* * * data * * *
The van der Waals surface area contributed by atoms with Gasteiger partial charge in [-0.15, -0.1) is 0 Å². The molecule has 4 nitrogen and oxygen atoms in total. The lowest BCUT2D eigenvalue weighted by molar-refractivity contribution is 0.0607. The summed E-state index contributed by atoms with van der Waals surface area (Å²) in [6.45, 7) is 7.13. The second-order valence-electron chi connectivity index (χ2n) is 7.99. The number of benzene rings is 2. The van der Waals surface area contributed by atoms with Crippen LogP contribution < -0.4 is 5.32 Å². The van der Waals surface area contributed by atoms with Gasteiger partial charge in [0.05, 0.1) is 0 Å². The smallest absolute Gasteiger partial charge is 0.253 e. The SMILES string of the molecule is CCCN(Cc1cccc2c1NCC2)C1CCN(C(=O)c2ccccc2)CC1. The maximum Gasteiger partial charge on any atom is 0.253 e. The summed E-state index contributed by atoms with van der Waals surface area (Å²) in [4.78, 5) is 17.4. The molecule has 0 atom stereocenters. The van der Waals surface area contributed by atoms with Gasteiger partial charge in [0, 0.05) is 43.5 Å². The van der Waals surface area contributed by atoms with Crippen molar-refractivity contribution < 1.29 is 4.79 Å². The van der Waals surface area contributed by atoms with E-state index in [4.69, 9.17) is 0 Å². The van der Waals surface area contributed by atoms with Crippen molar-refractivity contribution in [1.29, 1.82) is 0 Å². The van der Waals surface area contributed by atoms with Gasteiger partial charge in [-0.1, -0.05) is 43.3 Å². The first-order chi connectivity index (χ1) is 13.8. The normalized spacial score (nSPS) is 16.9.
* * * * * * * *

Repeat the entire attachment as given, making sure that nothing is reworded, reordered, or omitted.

The van der Waals surface area contributed by atoms with Gasteiger partial charge in [-0.15, -0.1) is 0 Å². The molecule has 4 nitrogen and oxygen atoms in total. The lowest BCUT2D eigenvalue weighted by molar-refractivity contribution is 0.0607. The summed E-state index contributed by atoms with van der Waals surface area (Å²) in [6.45, 7) is 7.13. The second-order valence-electron chi connectivity index (χ2n) is 7.99. The number of benzene rings is 2. The van der Waals surface area contributed by atoms with Crippen LogP contribution < -0.4 is 5.32 Å². The van der Waals surface area contributed by atoms with Gasteiger partial charge in [0.05, 0.1) is 0 Å². The smallest absolute Gasteiger partial charge is 0.253 e. The SMILES string of the molecule is CCCN(Cc1cccc2c1NCC2)C1CCN(C(=O)c2ccccc2)CC1. The maximum Gasteiger partial charge on any atom is 0.253 e. The summed E-state index contributed by atoms with van der Waals surface area (Å²) in [4.78, 5) is 17.4. The molecule has 0 atom stereocenters. The van der Waals surface area contributed by atoms with Gasteiger partial charge in [0, 0.05) is 43.5 Å². The van der Waals surface area contributed by atoms with Crippen molar-refractivity contribution < 1.29 is 4.79 Å². The van der Waals surface area contributed by atoms with E-state index in [4.69, 9.17) is 0 Å². The van der Waals surface area contributed by atoms with Crippen molar-refractivity contribution in [1.29, 1.82) is 0 Å². The van der Waals surface area contributed by atoms with Gasteiger partial charge in [-0.1, -0.05) is 43.3 Å². The first-order chi connectivity index (χ1) is 13.8. The normalized spacial score (nSPS) is 16.9.